As long as the kit is not released it's hard to see the mistakes one has made all by themselves. The CAD publicity shots had been published about 2 months prior to shooting the kit. At the time there were hardly anyone to note any of these mistakes. Now that the kit is out, there are one million specialists, to turn around every single rivet. Some "specialists" are just trolls and some have a point.



Nonsense, as that would not be the case for a “competent” model manufacture. There is no reason why these mistakes should have been missed before final tooling. I think they just did not have a good technical consultant, or QA. If they did, then may have not listened to them completely. I also think they rushed this product out; just my guess. Either way the faults are all on them, no one else.

I work with CAD for my resin company and I can tell you from my own experience, you can’t pick out major shape issues from just CAD renderings alone. You need to have cross sectional references factored into your design and have a CAD program or viewer to review them on. How many modelers have that capability? We do this with our wheels, since most of them I have drawings to reference from. The F-15’s station cross sections have been out for many years in reputable books and magazines. There’s no excuse for GW to have botched the forward fuselage and radome’s cross section so badly; not to mention the seats, tire flats, exhaust, and intakes. Maybe if GW published their F-15 “Cross sectional” CAD drawings, we may have caught that major error in the nose beforehand. Then again, that’s not our job. Either way, it’s pretty sad when so-called amateurs are identifying fundamental shape/accuracy errors that should have been caught by the manufacture.
GW should have solid technical advisor or consultant who really knows the subject on board, who would also be part of the “proofing” process. Maybe they did, maybe they didn’t.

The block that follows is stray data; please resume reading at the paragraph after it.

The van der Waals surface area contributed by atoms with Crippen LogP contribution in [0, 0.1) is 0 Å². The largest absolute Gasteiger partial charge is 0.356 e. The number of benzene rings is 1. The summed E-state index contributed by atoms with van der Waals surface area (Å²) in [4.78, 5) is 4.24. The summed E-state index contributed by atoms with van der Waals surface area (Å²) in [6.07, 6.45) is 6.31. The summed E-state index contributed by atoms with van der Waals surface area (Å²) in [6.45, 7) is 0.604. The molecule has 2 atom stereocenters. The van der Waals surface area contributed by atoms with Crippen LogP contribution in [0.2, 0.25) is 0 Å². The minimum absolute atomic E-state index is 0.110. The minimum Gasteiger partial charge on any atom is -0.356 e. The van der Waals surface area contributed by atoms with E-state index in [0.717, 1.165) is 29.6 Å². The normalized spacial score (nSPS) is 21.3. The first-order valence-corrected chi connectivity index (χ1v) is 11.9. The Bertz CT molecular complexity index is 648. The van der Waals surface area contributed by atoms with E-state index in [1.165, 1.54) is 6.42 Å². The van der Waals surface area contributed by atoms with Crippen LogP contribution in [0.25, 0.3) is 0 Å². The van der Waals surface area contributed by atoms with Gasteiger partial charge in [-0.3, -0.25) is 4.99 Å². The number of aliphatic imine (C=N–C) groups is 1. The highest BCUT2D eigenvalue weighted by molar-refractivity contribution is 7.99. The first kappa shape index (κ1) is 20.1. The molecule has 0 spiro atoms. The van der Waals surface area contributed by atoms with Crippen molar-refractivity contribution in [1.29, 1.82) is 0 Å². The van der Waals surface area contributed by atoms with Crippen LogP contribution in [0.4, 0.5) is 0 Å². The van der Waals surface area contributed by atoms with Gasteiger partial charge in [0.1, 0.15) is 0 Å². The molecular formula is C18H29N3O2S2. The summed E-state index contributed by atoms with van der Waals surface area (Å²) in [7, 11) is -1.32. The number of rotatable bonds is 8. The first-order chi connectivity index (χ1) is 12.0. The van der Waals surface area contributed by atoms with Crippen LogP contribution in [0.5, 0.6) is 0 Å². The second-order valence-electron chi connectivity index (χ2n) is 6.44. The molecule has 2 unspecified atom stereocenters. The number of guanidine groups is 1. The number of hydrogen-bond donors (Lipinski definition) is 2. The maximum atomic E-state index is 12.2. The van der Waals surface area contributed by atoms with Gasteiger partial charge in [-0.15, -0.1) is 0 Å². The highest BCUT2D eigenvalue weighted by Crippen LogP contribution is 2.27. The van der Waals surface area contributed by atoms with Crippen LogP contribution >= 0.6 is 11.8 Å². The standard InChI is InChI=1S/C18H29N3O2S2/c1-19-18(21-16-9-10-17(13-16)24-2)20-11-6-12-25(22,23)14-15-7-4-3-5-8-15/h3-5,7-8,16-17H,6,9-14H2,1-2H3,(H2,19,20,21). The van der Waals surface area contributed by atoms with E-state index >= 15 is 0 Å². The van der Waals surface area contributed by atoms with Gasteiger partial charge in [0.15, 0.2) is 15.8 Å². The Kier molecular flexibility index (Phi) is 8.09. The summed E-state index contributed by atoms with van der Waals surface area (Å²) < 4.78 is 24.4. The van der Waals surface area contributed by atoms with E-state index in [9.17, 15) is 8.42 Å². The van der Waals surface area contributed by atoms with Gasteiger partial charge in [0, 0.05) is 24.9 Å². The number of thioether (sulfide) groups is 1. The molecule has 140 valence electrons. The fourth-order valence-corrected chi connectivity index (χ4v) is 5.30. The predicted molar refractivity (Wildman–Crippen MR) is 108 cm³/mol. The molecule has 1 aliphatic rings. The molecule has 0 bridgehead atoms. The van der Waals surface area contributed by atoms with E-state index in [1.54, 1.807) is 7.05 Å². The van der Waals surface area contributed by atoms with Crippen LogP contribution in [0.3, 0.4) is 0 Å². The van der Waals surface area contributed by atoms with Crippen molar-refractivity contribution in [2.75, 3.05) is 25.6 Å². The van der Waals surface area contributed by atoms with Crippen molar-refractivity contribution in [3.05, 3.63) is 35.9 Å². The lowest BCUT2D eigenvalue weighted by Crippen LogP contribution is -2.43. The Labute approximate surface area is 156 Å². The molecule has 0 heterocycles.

When I worked with Tamiya of the 32nd and eventually 48th F-16, I was periodically asked to proof test shots, parts, CAD designs, and block configurations. I also had input with the engineers. Did they get everything right on the 32nd scale kit? No, but they sure as hell didn’t make any major shape errors. Most of the errors in the 32nd and 48th F-16s are trivial at best; hardly the case for the GW F-15B/D kit.

[quote]
Quoted Text


GWH has seen your points and acknowledges them as relevant. GWH will correct these on future releases, if it makes economical sense. That is a whole lot more than most of the makers do.

This is how the business works and it's a business after all. Don't expect any correction sets from GWH. That is aftermarket business. Not even 5% of the buyers will buy a correction set. Great Wall Hobby is way too small a company to being able to afford spending money on that. They rather invest the money to make a better F-15 in the next get go.
I have seen the kit built and it remarkably looks like and F-15 and for 95% of the modellers that will be good enough.
Maybe the next F-15 kit will satisfy 97%. That I would call a good development.



It remains to be seen if GW will make all the necessary corrections and if they will do them right. If they do make “accurate” corrections, that would be great, but a little too late for the thousands of flawed F-15B/D kits on or inbound to the market. If they offer replacement corrected parts to all those who bought the first run of inaccurate kits, I would be more than satisfied. However, I don’t see that happening.

A good business practice would have been not to have released a 48th F-15 with major fundament errors in the first place! If you’re suggesting they put out a product that was not ready, just to see what was wrong and retool corrections; that’s a horrible and costly way of doing business.